They compromised it, and they weren't truthful to the public or to Congress about it. And that we think that they... Congress has to get involved to do a proper investigation. The Department of Justice can't investigate itself, and that the suspects who were involved in the anthrax attacks... And that was a week after or so after 9/11, people started getting mail that had anthrax in it. And two of them were you U.S. Senators, Daschle and Leahy, and Leahy is still there. And we're hoping that they... This anthrax was very sophisticated and very lethal. And we believe that it has never been properly investigated. So maybe with this new Congress coming in, or with people like Leahy at this position, they'll acknowledge the need to do what they wanted to do back then. It's not like we're shooting in the dark with this. The New York Times wanted an investigation, the Washington Post wanted an investigation, and we've talked to USAMRIID, that's the scientist down at Fort Detrick, the scientists. And we have declarations of four of them who believe that there should be a new investigation and who said that Bruce Ivins, their colleague, was an innocent man.

And we talked to Rick Lambert, who said that our compilation was the best, most thorough research, he said, on anthrax that he's viewed and that he was a whistleblower. He was in charge of that investigation called the Amerithrax for four years. So he gave us a compliment. So right now we're drafting... Mick can talk about it, a grand jury petition to the U.S. Attorney down there, and we're going to be asking for a special counsel to get involved, again because of the conflicts of interest. So Mick, why don't you just finish it up? What I said.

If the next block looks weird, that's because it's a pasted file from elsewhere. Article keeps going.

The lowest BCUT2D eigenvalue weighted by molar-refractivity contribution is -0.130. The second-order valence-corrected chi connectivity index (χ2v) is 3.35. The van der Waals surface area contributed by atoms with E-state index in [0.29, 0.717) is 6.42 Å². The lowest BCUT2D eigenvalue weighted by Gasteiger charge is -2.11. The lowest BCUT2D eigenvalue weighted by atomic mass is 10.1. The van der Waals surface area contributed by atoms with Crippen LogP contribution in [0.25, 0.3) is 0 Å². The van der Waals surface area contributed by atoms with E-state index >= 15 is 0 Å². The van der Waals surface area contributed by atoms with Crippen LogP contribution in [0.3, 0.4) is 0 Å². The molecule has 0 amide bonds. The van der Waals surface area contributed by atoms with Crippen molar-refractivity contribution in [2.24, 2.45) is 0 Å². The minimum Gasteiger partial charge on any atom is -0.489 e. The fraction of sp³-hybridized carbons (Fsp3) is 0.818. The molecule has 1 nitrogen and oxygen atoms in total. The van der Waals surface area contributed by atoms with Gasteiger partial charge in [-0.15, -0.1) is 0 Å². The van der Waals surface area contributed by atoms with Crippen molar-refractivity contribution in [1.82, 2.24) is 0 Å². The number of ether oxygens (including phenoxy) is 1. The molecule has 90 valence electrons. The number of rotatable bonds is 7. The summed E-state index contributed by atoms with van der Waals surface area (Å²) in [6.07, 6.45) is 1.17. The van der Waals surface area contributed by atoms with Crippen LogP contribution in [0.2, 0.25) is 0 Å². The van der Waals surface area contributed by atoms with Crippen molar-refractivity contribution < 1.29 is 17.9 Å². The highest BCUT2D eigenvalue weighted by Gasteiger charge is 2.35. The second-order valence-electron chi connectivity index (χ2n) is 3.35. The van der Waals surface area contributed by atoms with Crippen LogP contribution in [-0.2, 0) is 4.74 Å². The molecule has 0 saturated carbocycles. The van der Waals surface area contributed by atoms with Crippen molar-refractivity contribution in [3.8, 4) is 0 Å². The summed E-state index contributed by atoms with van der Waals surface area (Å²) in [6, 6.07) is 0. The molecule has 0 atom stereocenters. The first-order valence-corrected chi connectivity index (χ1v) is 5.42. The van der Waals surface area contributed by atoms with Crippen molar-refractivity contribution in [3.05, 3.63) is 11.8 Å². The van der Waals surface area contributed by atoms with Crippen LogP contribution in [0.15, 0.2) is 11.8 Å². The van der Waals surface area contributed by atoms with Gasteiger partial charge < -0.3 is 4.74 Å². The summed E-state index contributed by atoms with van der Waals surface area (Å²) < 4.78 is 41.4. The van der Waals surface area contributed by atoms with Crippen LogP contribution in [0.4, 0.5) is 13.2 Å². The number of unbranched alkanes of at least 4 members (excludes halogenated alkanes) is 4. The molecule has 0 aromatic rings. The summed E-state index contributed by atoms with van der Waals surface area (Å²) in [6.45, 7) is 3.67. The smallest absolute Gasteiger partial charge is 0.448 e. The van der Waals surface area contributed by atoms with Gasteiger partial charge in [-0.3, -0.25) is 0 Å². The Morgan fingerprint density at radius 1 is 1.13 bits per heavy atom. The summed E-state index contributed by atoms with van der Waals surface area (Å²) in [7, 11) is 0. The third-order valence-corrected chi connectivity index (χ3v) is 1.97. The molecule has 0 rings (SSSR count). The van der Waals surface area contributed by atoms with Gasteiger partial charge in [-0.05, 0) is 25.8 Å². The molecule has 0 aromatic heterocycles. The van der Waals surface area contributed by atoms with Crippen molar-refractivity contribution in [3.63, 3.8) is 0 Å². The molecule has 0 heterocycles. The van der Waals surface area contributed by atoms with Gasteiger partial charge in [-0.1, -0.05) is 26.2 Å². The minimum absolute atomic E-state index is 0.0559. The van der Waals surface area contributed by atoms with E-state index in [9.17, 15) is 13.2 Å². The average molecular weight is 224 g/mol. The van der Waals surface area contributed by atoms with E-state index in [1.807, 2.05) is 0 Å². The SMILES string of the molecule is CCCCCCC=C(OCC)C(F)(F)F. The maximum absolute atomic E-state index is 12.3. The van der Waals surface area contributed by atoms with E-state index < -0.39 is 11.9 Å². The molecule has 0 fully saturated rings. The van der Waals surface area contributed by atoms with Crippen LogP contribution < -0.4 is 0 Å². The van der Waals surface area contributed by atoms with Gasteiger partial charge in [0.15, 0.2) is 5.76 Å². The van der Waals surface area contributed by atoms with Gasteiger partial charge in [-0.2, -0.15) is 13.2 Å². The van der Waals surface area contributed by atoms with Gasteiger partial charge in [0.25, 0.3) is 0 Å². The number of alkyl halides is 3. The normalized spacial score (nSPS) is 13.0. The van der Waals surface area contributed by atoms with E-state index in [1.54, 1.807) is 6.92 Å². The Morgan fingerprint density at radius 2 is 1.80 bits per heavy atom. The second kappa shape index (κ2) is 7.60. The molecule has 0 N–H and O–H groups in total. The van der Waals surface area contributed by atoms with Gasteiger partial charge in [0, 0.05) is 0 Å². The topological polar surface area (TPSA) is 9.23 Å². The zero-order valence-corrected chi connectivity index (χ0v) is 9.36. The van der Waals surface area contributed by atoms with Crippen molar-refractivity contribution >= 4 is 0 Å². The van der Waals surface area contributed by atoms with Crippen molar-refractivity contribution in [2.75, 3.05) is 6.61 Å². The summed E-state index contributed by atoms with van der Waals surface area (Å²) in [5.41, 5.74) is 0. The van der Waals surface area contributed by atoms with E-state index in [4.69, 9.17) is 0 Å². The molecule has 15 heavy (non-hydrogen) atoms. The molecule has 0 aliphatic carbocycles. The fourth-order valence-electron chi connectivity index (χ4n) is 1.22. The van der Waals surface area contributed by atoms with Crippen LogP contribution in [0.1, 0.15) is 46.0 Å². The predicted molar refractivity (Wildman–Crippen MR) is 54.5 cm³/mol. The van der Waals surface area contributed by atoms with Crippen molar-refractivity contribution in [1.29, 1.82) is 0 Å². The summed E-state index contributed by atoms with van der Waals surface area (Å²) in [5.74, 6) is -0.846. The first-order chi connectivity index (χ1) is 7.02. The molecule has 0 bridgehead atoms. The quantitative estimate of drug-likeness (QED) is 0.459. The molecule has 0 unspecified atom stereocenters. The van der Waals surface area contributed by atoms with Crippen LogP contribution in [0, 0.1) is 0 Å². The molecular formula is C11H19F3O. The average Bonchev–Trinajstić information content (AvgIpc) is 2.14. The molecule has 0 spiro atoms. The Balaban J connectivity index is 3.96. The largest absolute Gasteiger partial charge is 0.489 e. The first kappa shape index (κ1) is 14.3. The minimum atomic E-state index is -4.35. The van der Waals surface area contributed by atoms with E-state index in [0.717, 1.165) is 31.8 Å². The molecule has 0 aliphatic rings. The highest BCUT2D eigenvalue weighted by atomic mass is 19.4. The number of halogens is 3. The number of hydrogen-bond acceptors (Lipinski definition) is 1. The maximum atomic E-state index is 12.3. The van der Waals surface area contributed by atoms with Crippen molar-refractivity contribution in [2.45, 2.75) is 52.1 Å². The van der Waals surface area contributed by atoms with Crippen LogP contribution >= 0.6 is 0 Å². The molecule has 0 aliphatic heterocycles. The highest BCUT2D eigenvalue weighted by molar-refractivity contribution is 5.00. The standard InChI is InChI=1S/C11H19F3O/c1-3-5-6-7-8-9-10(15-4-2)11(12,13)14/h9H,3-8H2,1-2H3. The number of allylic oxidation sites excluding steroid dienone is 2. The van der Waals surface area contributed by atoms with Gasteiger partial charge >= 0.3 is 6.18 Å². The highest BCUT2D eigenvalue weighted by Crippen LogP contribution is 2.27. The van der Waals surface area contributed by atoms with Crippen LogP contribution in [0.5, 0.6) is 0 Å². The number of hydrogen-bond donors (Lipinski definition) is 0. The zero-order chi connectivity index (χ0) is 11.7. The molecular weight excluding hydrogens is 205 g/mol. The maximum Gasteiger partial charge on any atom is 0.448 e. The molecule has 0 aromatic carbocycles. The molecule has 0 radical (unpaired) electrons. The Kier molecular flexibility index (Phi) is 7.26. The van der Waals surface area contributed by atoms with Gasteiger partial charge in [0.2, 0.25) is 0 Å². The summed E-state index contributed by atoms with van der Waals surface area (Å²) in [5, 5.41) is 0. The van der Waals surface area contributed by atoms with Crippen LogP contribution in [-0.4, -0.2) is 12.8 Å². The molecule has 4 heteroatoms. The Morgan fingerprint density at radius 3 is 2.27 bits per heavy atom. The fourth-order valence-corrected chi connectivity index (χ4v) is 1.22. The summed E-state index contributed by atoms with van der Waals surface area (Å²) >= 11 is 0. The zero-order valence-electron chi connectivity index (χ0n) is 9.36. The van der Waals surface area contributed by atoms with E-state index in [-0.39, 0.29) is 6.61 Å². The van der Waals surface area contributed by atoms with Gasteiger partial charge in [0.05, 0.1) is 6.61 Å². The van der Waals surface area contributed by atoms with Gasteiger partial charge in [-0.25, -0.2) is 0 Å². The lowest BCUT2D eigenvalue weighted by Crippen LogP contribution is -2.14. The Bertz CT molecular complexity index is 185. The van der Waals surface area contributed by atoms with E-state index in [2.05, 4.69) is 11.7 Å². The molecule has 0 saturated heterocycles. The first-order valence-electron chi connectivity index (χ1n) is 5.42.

Mick Harrison:

So, Andy, I know we're short on time, so the short version is we're going to give to another U.S. Attorney and a grand jury the details of our investigation over the anthrax attacks, which came on the heels of 9/11. And it's going to, as Dave points out, show that the FBI did not do his job. There's a lot more to that investigation than has ever been made public, and the FBI appears to have intentionally distracted attention from the real suspect, or at least the best suspects.

So we hope to get a grand jury to look at that and use their power of subpoena to get to the bottom of it. One last note on that, which is sort of connecting it to current events, the recent attacks on the capitol some people may be thinking are unprecedented. It's not the first time, however, that Congress was attacked, literally. And we're not talking about the British, we're talking about the anthrax attacks. It was an attempt to assassinate two United States Senators who did receive, or at least had mail addressed to them – in one case was received and other case was intercepted –.mailings that had very deadly anthrax in it. So the current disturbing events is not the first time that someone has to alter U.S. politics and U.S. government by attacking Congress directly. I mean, that's important to keep in mind.

Andy Steele:

And again, you can learn more about it at the Lawyer's Committee's website. Guys, thank you for all the work that you're doing and for coming on here and giving us these updates. And again, we are going the distance here in the 9/11 Truth Movement, and we're going to keep on knocking on the door until it opens and lets justice flood in. But thank you for coming on 9/11 Free Fall today.

Mick Harrison:

Thank you. And you sir.